(Transient Ischemic Attack)

The symptoms of TIA are the same as for stroke.  The symptoms vary depending on which part of the brain is affected.

  • Sudden weakness or numbness of the face, arm or leg usually on one side of the body

  • Sudden confusion, trouble speaking or understanding

  • Sudden trouble seeing in one or both eyes

  • Sudden trouble walking, dizziness, or problems with balance or coordination




 A TIA is also referred to as a "mini stroke." A TIA occurs when a blood clot blocks blood flow and part of the brain does not get the oxygen it needs. TIAs are brief episodes of stroke-like symptoms that last from a few minutes to 24 hours and then the blood flow is restored. TIAs do not cause permanent disability. However, they can be serious warning signs of an impending stroke. Approximately one-third of people who have a TIA are expected to have a stroke. Most of these will occur in the first few days to weeks after the TIA. It is very important to recognize the warning signs/symptoms of a TIA or stroke. TIAs, strokes and recurrent strokes can be prevented through lifestyle changes, surgery, medication or a mixture of all three.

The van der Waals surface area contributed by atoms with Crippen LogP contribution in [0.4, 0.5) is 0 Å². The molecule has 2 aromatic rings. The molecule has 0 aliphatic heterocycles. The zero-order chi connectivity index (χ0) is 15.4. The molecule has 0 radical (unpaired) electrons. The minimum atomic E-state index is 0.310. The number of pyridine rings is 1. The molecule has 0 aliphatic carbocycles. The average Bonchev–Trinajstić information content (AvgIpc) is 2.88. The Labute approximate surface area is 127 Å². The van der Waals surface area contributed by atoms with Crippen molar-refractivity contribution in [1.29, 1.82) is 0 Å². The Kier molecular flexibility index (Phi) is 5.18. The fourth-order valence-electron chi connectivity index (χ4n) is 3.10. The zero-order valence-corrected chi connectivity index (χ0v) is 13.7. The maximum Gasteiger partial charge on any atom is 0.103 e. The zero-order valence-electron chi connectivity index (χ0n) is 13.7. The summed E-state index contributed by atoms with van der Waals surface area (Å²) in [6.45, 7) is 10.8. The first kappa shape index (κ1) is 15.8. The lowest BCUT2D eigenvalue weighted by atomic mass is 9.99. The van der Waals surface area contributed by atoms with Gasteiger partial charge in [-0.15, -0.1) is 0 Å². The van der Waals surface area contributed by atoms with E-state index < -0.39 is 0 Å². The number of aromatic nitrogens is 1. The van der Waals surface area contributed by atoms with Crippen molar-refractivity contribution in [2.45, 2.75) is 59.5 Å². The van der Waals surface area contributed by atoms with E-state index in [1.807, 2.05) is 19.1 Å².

There are many medicines that help prevent blood clots from forming, reducing the risk of full-blown stroke:

Aspirin - the least expensive and most common of these medicines

Aggrenox®- a combination of aspirin and extended-release dipyridamole

Clopidogrel (Plavix®)

Warfarin (CoumadinTM)- commonly prescribed to prevent clots from forming in patients with atrial fibrillation

Statins used for treatment of high cholesterol and blood pressure control may also reduce stroke risk.